The multiple tables 310 can each include a number of fields or columns 340. Two or more columns can be related by inter-column relationship or dependency 350. The inter-column relationship can be any data dependency among data entries of the columns. As an example, the data of two columns can be proportional or otherwise correlated. The proportionality or other correlations between the data of the two columns and be extracted and included in the inter-column relationship 350.

The characteristics of data in the fields 340 can be described by one or more value models 360. In some implementations, the inter-table relationship 320, the inter-column relationship 350 can be incorporated into the value models 360 to capture the distribution, value range, or other characterizes of the data in the fields 340. The value models 340 can be used, for example, by the data generator 120 of FIG. 1 to generate values of synthetic data.

FIG. 4A is a block diagram illustrating architecture of an example data extraction subsystem 400 according to an implementation; FIG. 4B is a block diagram illustrating architecture of an example data generation subsystem 405 according to an implementation. The data extraction subsystem 400 can be the example data model extractor 110 of FIG. 1 or another module for extraction information from source data. The data generation subsystem 405 can be the data generator 120 of FIG. 1, or another data generation module for generating synthetic data. The combination of the example data extraction subsystem 400 and the example data generation subsystem 405 can form the overall system of the DEG.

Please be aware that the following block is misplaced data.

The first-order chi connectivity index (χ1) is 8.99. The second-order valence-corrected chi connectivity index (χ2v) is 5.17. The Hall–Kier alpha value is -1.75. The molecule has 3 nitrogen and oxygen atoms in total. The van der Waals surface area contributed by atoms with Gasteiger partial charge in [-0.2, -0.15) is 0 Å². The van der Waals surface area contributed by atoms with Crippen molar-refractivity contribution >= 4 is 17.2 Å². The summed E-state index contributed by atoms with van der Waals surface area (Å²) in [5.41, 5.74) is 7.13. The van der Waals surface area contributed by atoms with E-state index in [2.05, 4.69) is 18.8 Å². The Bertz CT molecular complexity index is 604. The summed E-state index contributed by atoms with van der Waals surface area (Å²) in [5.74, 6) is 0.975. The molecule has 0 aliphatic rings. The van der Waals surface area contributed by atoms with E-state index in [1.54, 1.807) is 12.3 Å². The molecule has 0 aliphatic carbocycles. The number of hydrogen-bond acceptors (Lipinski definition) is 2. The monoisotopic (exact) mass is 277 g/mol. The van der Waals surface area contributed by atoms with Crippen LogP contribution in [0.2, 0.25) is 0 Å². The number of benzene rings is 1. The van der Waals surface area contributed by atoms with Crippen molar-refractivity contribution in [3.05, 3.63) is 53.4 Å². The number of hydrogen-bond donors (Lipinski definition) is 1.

The example data extraction subsystem 400 includes a data extractor (DE) 410 and a data analyzer (DA) 420 communicably coupled with data model tools (DMTs) 430, value model tools (VMTs) 440, database tools (DBTs) 450, and configuration tools 460. The DE component 410 is responsible for extracting the schema with all defined constraints as well as required data. For example, schema constraints can be derived by the DE 410 from meta data of the source database (e.g., an in-memory database, a traditional database, etc.). The DE 410 can use DBT 450 in order to read required information, such as schema constraints, from source database 470. DBT 450 is responsible for database (DB) operations, reading from source database 470 and read/write from/in destination database (e.g., destination database 475 in FIG. 4B) as well. In some implementations, the DE 410 can let the DA 420 to analyze each column to derive a suitable value model. The DA 420 can analyze and identify data relationships and dependencies.